New report from Domain revealed the top 10 primary and secondary school catchment zones, all with more than a 25 per cent house price growth year-on-year.
The 2020 Domain School Zones Report reported house price growth across Aussie capital city school catchment zones, with some areas seeing house price increases by up to 35 per cent.
Looking at the most recent 12-month data,emerged on the top spot for the primary and secondary school catchment zones, with the Primary School zone seeing a 35.6 per cent increase to a median of $901,750, and the Senior High School zone with an increase of 32.7 per cent to $325,000.
The ACT also made it to the top 10 with the Belconnen High School catchment zone seeing a 26.4 per cent increase in house prices.
According to Domain, the boundaries of school catchment zones can be a critical factor in the property decision-making process, particularly for parents and investors.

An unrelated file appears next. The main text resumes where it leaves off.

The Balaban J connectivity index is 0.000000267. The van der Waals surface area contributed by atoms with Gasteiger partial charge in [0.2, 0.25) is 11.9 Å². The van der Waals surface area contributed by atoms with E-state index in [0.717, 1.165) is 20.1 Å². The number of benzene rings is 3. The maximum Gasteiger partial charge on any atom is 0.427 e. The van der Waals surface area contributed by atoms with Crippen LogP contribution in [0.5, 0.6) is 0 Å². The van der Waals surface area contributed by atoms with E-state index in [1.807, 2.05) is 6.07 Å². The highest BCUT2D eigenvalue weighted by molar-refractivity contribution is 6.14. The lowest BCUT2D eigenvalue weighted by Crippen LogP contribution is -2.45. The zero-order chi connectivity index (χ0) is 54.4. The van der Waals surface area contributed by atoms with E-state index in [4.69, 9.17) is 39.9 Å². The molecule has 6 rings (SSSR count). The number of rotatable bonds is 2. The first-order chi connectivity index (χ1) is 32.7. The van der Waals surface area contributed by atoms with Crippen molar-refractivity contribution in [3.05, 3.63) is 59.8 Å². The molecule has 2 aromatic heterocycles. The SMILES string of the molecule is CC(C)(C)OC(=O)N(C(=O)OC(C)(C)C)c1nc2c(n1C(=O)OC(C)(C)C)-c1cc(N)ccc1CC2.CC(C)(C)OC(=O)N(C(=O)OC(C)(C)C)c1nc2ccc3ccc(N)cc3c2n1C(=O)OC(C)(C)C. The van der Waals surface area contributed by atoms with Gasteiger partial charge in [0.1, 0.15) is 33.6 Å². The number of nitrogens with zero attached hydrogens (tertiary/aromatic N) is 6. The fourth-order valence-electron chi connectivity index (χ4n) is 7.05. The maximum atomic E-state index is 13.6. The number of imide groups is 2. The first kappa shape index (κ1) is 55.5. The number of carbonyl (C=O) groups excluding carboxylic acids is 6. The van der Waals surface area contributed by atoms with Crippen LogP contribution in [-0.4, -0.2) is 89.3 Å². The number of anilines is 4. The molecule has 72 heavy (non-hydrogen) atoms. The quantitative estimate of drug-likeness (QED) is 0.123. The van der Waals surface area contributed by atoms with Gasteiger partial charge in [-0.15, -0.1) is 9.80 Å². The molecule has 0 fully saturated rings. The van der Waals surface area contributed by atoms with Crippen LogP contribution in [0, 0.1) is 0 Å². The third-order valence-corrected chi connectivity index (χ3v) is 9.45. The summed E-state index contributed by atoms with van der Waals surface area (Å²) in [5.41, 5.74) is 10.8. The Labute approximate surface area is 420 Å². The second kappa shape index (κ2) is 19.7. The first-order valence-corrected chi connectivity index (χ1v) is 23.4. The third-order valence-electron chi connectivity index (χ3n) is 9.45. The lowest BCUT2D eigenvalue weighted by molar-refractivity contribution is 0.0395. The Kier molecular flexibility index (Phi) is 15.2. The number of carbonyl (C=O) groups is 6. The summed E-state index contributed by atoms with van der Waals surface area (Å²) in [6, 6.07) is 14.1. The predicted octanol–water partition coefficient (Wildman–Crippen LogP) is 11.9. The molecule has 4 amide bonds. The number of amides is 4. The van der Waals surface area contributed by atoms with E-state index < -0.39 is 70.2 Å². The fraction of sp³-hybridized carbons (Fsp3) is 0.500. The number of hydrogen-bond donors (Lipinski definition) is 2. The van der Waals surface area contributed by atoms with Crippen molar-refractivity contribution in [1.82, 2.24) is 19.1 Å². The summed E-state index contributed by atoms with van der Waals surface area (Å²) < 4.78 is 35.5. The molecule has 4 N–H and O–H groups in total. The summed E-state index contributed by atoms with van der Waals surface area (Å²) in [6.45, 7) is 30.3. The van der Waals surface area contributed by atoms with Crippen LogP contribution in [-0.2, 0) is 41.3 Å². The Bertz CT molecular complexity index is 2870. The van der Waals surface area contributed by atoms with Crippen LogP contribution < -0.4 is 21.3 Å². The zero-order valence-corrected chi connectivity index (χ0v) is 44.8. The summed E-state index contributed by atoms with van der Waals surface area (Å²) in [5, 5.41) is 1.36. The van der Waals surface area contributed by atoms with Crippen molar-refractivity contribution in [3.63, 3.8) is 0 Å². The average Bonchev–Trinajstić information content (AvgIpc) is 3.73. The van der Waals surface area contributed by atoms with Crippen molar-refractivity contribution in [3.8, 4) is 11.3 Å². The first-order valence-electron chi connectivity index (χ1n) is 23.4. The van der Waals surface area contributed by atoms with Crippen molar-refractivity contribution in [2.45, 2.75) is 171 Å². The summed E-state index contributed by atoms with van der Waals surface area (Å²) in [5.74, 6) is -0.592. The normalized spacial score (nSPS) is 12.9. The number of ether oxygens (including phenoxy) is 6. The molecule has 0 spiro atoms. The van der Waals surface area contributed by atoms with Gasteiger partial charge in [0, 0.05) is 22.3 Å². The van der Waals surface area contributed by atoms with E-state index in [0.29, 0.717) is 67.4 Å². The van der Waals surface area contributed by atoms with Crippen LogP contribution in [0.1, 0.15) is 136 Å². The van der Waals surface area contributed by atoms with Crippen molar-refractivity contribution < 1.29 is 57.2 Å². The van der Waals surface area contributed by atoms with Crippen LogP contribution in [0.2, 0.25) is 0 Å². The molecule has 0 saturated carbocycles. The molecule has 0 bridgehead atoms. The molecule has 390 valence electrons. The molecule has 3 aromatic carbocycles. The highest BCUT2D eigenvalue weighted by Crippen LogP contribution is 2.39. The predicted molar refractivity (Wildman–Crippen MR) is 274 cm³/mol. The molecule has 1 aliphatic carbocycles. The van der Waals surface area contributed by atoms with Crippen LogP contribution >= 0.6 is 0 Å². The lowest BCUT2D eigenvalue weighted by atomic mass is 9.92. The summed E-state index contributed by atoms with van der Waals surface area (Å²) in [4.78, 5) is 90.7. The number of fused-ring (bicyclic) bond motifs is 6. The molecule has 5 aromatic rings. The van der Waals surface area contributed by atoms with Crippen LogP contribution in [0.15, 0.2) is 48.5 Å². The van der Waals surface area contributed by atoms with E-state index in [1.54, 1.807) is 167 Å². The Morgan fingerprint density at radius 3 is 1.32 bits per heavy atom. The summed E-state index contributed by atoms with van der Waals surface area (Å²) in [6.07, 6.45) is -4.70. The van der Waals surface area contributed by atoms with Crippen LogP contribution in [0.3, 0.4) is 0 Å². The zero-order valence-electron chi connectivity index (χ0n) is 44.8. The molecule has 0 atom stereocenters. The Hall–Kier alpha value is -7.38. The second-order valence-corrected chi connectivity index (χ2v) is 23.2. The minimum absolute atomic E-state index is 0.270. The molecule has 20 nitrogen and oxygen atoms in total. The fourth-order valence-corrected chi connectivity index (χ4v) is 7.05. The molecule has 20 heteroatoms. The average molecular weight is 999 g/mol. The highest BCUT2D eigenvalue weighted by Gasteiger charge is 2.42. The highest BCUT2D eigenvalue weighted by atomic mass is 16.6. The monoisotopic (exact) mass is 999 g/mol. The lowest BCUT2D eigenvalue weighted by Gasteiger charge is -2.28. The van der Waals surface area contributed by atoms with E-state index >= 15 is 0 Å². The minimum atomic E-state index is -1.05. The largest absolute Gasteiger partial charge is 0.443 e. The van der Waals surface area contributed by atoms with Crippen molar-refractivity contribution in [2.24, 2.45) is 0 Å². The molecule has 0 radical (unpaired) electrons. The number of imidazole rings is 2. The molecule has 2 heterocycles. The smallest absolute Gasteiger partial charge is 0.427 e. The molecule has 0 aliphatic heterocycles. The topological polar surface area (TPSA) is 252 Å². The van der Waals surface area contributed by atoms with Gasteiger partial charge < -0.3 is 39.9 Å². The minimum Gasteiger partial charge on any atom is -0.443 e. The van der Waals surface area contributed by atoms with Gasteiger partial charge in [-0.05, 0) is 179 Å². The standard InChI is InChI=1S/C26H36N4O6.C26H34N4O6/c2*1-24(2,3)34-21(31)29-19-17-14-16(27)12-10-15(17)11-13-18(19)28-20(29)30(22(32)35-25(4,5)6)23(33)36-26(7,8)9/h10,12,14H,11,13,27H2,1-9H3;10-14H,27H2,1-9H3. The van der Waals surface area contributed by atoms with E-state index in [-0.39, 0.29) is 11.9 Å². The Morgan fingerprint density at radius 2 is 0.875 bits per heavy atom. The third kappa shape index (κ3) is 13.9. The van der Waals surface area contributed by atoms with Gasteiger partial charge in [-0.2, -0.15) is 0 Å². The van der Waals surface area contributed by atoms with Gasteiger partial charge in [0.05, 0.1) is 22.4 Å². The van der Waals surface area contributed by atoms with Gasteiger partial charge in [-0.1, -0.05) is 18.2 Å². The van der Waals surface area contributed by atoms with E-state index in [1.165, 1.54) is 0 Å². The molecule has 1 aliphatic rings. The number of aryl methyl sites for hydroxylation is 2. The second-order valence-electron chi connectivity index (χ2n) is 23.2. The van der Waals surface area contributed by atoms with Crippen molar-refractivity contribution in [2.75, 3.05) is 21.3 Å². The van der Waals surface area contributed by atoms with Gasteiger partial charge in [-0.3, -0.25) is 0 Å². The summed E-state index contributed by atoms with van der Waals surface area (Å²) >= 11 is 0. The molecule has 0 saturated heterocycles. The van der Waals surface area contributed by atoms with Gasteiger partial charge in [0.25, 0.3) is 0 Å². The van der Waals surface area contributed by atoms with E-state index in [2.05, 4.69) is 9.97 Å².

“While house price growth is usually reported based on capital cities and suburbs, when you look at school catchment zones, rather than cities and suburbs, it provides a new look into price trends that can help parents or investors search for the right property.”
Domain’s senior research analyst, Dr Nicola Powell, said certain public school catchment zones can definitely have a positive effect on house prices.
Notably, school catchment zones within inner, middle and outer suburban locations across Australia’s capital cities saw the biggest increase in house prices, according to her.
“School zone price growth performance varied enormously, with neighbouring catchments providing very different outcomes for home owners. Some school zones in the same postcode, suburb or with overlapping catchment zones varied in the pace or even direction of house price movement.”
Dr Powell said the highest growth rates were across a variety of price points, which illustrates the importance of education at all budgets.
Ultimately, school catchment zones remain a crucial factor when deciding where to purchase a home, and the ability to work remotely could place additional emphasis on the importance of school catchments, she added.
“Since those on higher wages are more likely to be able to adopt flexible working arrangements, this could place additional pressure on home values, particularly in desirable regional or outer suburban locations.”